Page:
Much as they are envied and unappreciated largely owing to the misconduct of some of their reckless colleagues, two very demanding qualities of men on the bench are discretion and sacrifice. Without judges, anarchy portends. Yet, unlike other folks in society, judges, ideally, are more of recluses compared to fellow citizens. Yet, judges, no matter how discreet, may not entirely escape the fall-out of everyday life of their spouses and offspring.

This seemed to have been the lot of the erstwhile president of the Presidential Election Petition Tribunal, Justice Zainab Bulkachuwa, who had to withdraw following protests raised on her possible impartiality by counsel of the petitioner, former Vice President Atiku Abubakar. Remarkably, Justice Bulkachuwa withdrew not because the fear of impartiality against her was sustained. Indeed, the panel dismissed the allegation of possible political bias on account of being married to a senator elected on the platform of the All Progressives Congress, Muhammed Bulkachuwa.

Whichever way the ruling went, there was bound to be controversy. Justice Bulkachuwa, therefore, had to voluntarily withdraw so that justice would be seen to have been done. That was meritorious. At their level, especially in these days of a tainted judiciary, such judges do not emerge easily. And there was no way Justice Bulkachuwa could have remained on the panel without playing into the hands of malicious critics. On the other hand, the judge’s withdrawal has enhanced the potential credibility of the tribunal.

The ruling of the tribunal itself is monumental. At the appropriate or chosen time in life, a judge must get married, a human obligation or desire, which is neither an offence nor an indiscretion. The danger now is that, henceforth, judges finding themselves in Justice Bulkachuwa’s shoes will be vulnerable to such naturally circumstantial protests. Lawyers call such citation authority.

Yet, no judges of whatever gender could ever foresee the involvement of spouses or offspring in undertakings capable of raising doubts on their integrity during their career.

Was it wrong for the petitioner’s counsel to have raised the controversial objection? Surely not. It is a standard, if convenient, practice in litigations in any genuine democracy. Once the matter is raised and determined as in the instant case, the door closes against prospects of whingeing after the verdict. On this sensitive issue, justice has been dispensed without fear or favour. Justice Bulkachuwa has helped the situation by asserting her discretion. After all, following the dismissal of the allegation, she could have continued presiding over the trial of the election petition.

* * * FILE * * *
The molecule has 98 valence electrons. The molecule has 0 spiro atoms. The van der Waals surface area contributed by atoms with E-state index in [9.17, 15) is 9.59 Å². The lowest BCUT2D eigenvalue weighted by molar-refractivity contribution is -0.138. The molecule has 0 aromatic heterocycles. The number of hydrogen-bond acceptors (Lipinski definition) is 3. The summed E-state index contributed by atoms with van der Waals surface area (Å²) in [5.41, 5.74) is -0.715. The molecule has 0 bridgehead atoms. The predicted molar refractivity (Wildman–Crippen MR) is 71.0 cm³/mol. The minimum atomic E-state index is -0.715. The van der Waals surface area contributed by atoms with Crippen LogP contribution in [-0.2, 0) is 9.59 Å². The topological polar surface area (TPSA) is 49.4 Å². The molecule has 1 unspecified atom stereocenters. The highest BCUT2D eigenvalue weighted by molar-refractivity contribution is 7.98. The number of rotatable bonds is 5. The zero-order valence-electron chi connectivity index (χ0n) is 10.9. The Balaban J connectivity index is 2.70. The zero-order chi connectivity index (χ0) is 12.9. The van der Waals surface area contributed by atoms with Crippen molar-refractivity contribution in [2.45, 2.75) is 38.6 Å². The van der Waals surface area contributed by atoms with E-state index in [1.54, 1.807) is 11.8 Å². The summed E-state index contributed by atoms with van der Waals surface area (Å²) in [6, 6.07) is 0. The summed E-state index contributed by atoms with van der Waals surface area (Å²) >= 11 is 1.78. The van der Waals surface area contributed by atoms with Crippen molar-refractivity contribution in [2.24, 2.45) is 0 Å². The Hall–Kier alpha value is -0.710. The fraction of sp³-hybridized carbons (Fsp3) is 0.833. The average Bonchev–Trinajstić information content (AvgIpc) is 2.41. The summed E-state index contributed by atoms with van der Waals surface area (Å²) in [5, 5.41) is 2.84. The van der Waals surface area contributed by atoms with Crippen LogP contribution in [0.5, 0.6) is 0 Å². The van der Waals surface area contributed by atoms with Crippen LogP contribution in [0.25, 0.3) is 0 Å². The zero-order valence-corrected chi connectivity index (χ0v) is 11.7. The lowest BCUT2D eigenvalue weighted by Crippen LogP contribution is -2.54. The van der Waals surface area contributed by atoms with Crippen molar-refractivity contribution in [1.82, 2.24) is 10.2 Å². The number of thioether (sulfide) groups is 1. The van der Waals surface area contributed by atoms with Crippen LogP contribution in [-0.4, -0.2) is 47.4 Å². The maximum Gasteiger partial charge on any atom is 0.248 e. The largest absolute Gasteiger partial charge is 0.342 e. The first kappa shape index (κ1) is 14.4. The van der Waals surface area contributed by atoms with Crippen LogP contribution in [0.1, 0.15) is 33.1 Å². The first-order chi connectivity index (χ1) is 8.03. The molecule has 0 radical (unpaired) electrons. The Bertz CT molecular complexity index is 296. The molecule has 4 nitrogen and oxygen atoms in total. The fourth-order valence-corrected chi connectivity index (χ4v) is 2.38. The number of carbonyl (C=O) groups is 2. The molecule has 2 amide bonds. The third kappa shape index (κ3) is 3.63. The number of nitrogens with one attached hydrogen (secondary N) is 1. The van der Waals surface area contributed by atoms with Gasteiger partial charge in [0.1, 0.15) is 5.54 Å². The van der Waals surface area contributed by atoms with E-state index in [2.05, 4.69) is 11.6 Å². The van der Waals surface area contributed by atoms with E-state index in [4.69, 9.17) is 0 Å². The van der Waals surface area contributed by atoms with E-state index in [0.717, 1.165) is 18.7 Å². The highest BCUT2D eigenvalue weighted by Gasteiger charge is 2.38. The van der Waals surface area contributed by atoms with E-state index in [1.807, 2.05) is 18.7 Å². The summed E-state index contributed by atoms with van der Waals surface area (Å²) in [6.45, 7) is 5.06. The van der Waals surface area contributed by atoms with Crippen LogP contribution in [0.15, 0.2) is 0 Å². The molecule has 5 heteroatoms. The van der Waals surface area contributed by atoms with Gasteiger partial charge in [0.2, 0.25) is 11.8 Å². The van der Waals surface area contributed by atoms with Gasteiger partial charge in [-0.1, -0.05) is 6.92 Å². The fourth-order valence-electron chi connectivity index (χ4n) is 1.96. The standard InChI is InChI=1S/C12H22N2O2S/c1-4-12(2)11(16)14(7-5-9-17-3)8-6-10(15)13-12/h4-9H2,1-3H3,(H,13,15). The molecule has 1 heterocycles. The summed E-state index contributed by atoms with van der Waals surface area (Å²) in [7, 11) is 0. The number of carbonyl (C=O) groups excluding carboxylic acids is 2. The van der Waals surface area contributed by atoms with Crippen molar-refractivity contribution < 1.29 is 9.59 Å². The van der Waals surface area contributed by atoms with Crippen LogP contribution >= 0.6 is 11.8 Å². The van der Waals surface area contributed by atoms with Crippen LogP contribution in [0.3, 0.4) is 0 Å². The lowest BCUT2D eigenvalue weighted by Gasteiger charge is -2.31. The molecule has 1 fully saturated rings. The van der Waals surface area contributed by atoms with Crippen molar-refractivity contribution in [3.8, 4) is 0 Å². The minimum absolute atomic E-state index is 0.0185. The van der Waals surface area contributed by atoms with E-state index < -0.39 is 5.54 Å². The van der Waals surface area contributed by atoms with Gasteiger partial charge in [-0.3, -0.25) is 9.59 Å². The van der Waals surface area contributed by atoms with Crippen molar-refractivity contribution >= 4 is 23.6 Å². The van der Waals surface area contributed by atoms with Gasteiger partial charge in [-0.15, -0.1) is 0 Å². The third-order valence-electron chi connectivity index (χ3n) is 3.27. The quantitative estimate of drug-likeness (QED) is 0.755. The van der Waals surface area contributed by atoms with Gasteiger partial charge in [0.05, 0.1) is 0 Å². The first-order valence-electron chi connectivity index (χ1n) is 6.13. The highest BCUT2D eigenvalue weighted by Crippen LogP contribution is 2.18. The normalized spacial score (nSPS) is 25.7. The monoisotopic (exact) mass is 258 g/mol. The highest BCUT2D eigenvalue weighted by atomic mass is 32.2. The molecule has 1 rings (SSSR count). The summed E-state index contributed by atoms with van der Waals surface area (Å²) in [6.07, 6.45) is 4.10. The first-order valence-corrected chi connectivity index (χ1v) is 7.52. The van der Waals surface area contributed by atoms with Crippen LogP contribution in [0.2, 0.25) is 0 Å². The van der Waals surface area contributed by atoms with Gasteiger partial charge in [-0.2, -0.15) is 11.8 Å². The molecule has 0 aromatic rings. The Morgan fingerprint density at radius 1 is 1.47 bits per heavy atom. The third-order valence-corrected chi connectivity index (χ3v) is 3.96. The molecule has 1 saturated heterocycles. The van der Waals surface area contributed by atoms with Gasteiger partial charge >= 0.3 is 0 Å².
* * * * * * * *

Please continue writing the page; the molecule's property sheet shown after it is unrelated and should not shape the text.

There was this other angle. A matter of trust was raised and instantly dealt with, while the judge voluntarily withdrew even without any fault on her side. Suppose Justice Bulkachuwa stayed on, flaunting her innocence inherent in the ruling, the Judge would have distracted public attention on himself, away from the trial of the election petition proper. In that situation, the election petition trial might have been prejudiced by irresponsible comments. We must not underestimate the importance of the election petition.

Should the spouse of a serving judge refrain from participation in politics? That is at some stage unrealistic. However, ordinarily, discretion should have been better exercised. No judge will ever taint himself or allow himself to be tainted deliberately by political partisanship from any quarters but the same judge, as in this case, cannot escape being eventually rightly or wrongly faulted even if conveniently for the real or imagined conduct of his spouse, ironically in the exercise of the spouse’s fundamental human rights assured under Nigerian Constitution to associate or hold or express views on and for politics.

When such a situation arises, necessary sacrifice must be made as Justice Bulkachuwa has done for Nigeria.

Meanwhile, the overall lesson must not be lost, especially the family of judges. Whatever company they keep, however they conduct themselves, whatever views they hold privately or publicly do not end with them. Innocently waiting as victims or beneficiaries are the judges themselves as Justice Bulkachuwa would testify.

Culled from Sun, Editorial

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